Controversial Amendments Introduced at the Eleventh Hour of CSW58
Today marks the close of the 58th Session of the Commission on the Status of Women (CSW58) at the UN Headquarters in New York. Early this morning, the 45-member Commission adopted a 24-page final document on the priority theme entitled “Challenges and achievements in the implementation of the Millennium Development Goals for women and girls.” Like previous years, the two weeks of highly controversial and heated closed negotiations for the final outcome document lasted long into the night, even going on past midnight for several days. However, the Commission was under great pressure to produce a final outcome document that would encourage the achievement of the Millennium Development Goals (MDGs) before their expiration in 2015.
At 11:45 PM, after several hours of delay where regional blocs revised the outcome document, the chair presented a revised outcome document with controversial paragraphs still not formally agreed. Given the late hour, Member States were given a chance—a few seconds—to voice any last objections before the Chair pounded his gavel, adopting the final outcome document in its entirety.
The World Youth Alliance appreciates the efforts of the Commission and its Member States to address the challenges in achieving the MDGs for women and girls. In particular, we agree that improvements are needed in the areas of access to quality education, an adequate standard of living, safe drinking water and sanitation, and primary health care and essential medicines. In this International Year of the Family, we praise the acknowledgement that the family is a contributor to sustainable development.
However, the document falls far short of promoting the policies and services women and girls need and want. The much-debated and controversial “comprehensive evidence-based education for human sexuality” is included, and emergency contraception and “safe abortion where such services are permitted by national law” are included in the call for “reproductive health care services, commodities, information and education.”Abortifacients and abortion have no place in women’s health care, and the focus on them distracts from real efforts to eradicate maternal mortality. The three mentions of “reproductive rights” include qualifying references to the International Conference on Population and Development, which is intended to protect countries’ sovereign rights to determine their own national laws on reproductive health.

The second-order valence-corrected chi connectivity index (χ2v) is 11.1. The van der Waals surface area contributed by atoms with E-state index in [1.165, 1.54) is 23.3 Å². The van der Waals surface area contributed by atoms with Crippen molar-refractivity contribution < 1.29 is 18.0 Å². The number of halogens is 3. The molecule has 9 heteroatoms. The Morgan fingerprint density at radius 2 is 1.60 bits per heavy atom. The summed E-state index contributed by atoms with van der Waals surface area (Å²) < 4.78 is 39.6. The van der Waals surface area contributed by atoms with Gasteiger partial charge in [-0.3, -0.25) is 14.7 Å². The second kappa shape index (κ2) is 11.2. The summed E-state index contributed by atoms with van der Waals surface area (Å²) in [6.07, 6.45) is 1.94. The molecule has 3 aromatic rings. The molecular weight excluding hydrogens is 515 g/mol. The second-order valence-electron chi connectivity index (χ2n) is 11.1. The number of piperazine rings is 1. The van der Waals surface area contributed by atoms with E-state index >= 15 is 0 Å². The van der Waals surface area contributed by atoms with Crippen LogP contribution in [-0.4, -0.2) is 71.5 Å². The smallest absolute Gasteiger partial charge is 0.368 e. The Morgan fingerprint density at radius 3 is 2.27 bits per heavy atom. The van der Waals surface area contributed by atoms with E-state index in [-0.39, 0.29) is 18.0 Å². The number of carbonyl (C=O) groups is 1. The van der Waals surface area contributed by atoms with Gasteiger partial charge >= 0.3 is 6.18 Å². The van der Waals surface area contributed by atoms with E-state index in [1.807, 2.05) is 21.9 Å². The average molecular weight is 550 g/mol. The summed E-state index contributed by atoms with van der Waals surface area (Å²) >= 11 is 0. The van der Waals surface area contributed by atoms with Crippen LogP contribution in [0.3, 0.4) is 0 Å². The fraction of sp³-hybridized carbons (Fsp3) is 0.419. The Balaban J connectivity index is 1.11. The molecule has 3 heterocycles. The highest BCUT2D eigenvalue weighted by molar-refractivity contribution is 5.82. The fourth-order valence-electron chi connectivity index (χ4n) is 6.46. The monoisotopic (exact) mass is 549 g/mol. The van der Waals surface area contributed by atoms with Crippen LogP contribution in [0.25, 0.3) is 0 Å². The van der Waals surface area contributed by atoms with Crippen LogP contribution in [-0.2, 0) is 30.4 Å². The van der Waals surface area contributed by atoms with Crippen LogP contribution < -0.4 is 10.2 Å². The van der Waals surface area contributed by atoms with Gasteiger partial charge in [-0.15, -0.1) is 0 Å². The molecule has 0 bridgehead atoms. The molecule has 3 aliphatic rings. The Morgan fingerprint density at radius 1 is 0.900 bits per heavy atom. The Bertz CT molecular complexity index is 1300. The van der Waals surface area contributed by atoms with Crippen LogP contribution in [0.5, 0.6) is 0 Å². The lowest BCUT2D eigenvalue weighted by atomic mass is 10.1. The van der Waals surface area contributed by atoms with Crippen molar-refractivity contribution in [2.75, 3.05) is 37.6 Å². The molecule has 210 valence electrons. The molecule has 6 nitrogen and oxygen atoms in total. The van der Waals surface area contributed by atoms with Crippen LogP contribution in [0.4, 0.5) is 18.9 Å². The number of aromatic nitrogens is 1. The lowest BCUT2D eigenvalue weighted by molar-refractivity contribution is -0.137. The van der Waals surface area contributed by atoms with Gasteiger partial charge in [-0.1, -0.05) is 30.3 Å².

Yet the final document excludes a proposed sovereignty clause that would have recognized the prerogative of individual States “to implement the recommendations in the present document, consistent with national laws and development priorities with full respect for the various religious and ethical values and cultural backgrounds of its people, and in conformity with universally recognized international human rights.” WYA welcomes the affirmations of state sovereignty made by States after adoption of the resolution, in particular Djibouti for the African Group, Suriname for CARICOM, Iran, Qatar, Malta, Russia, and China. Sadly, when some of these countries spoke, members of feminist organizations loudly jeered.
The Commission also negotiated a resolution on “Women, the girl child, and HIV/AIDS.” WYA welcomes the efforts of the original sponsors, the Southern African Development Community (SADC) and Malawi, to bring to the attention of the international community the challenges of realizing MDG 6 on HIV/AIDS.
Up until the last minute, the draft resolution on HIV/AIDS promoted person-centered interventions that WYA supports, including delay of sexual debut and fidelity. At that point, the Netherlands presented controversial oral amendments, supported by Mexico, Peru, Argentina, Costa Rica, Norway, Australia, Iceland, and Paraguay. These amendments included deleting “early sexual debut,” adding “comprehensive evidence-based education for human sexuality,” and referencing the outcome documents from regional conferences that were led by sexual and reproductive rights organizations and produced controversial language.
Voting members on the Commission were not well-represented by African Member States, and therefore the amendments were adopted. Because the resolution was changed, the African Member States one by one withdrew co-sponsorship of the resolution, followed by Russia and China, and Malawi thus called for the withdrawal of its sponsorship. There were no sponsors remaining, but due to procedural rules the resolution as amended had to be brought to a vote. The results of the vote were 22 in favor and 16 abstentions, while 7 did not vote.
The disbelief and disappointment in the room was palpable, and it was significant that no countries in Africa accepted the amended resolution, especially because African countries have the most experience and the biggest stake in tackling HIV/AIDS.
The World Youth Alliance will be publishing blog posts analyzing the outcome documents of CSW 58, so please stay tuned for our posts in the World Youth Alliance blog. We will continue to follow the UN’s spring commissions and will be participating in the Commission on Population and Development April 7-11.